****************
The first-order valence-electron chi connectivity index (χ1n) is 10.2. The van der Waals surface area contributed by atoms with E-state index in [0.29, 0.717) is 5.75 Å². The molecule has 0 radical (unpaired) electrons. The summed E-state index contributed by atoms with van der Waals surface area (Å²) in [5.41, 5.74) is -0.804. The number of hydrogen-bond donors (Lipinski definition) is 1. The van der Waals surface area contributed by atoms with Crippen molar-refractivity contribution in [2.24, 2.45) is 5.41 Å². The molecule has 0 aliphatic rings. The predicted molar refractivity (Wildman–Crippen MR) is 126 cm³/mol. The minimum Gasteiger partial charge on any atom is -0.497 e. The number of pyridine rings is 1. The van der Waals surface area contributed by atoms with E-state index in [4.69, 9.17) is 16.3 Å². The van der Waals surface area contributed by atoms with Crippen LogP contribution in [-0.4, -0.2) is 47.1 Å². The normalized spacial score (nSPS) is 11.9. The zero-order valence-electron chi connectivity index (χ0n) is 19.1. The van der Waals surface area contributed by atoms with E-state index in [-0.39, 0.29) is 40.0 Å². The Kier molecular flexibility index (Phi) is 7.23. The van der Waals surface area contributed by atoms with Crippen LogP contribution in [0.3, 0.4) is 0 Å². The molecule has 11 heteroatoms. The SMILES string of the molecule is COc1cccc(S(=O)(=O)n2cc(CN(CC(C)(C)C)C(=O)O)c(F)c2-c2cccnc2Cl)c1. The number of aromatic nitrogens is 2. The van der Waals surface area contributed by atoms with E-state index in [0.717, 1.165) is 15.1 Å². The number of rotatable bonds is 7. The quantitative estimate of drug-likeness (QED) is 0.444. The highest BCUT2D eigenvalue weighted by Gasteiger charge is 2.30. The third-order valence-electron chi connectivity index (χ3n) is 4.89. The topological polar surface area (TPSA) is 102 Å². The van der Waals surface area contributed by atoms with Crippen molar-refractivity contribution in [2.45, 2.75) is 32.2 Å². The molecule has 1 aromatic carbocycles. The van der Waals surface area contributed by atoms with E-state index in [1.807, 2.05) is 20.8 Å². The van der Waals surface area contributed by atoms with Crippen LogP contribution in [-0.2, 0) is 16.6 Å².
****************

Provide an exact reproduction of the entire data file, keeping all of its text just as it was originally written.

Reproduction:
The first-order valence-electron chi connectivity index (χ1n) is 10.2. The van der Waals surface area contributed by atoms with E-state index in [0.29, 0.717) is 5.75 Å². The molecule has 0 radical (unpaired) electrons. The summed E-state index contributed by atoms with van der Waals surface area (Å²) in [5.41, 5.74) is -0.804. The number of hydrogen-bond donors (Lipinski definition) is 1. The van der Waals surface area contributed by atoms with Crippen molar-refractivity contribution in [2.24, 2.45) is 5.41 Å². The molecule has 0 aliphatic rings. The predicted molar refractivity (Wildman–Crippen MR) is 126 cm³/mol. The minimum Gasteiger partial charge on any atom is -0.497 e. The number of pyridine rings is 1. The van der Waals surface area contributed by atoms with E-state index in [4.69, 9.17) is 16.3 Å². The van der Waals surface area contributed by atoms with Crippen LogP contribution in [-0.4, -0.2) is 47.1 Å². The normalized spacial score (nSPS) is 11.9. The zero-order valence-electron chi connectivity index (χ0n) is 19.1. The van der Waals surface area contributed by atoms with E-state index in [-0.39, 0.29) is 40.0 Å². The Kier molecular flexibility index (Phi) is 7.23. The van der Waals surface area contributed by atoms with Crippen LogP contribution in [0.3, 0.4) is 0 Å². The molecule has 11 heteroatoms. The SMILES string of the molecule is COc1cccc(S(=O)(=O)n2cc(CN(CC(C)(C)C)C(=O)O)c(F)c2-c2cccnc2Cl)c1. The number of aromatic nitrogens is 2. The van der Waals surface area contributed by atoms with E-state index in [0.717, 1.165) is 15.1 Å². The number of rotatable bonds is 7. The quantitative estimate of drug-likeness (QED) is 0.444. The highest BCUT2D eigenvalue weighted by Gasteiger charge is 2.30. The third-order valence-electron chi connectivity index (χ3n) is 4.89. The topological polar surface area (TPSA) is 102 Å². The van der Waals surface area contributed by atoms with Crippen molar-refractivity contribution in [2.45, 2.75) is 32.2 Å². The molecule has 1 aromatic carbocycles. The van der Waals surface area contributed by atoms with E-state index in [1.807, 2.05) is 20.8 Å². The van der Waals surface area contributed by atoms with Crippen LogP contribution in [-0.2, 0) is 16.6 Å².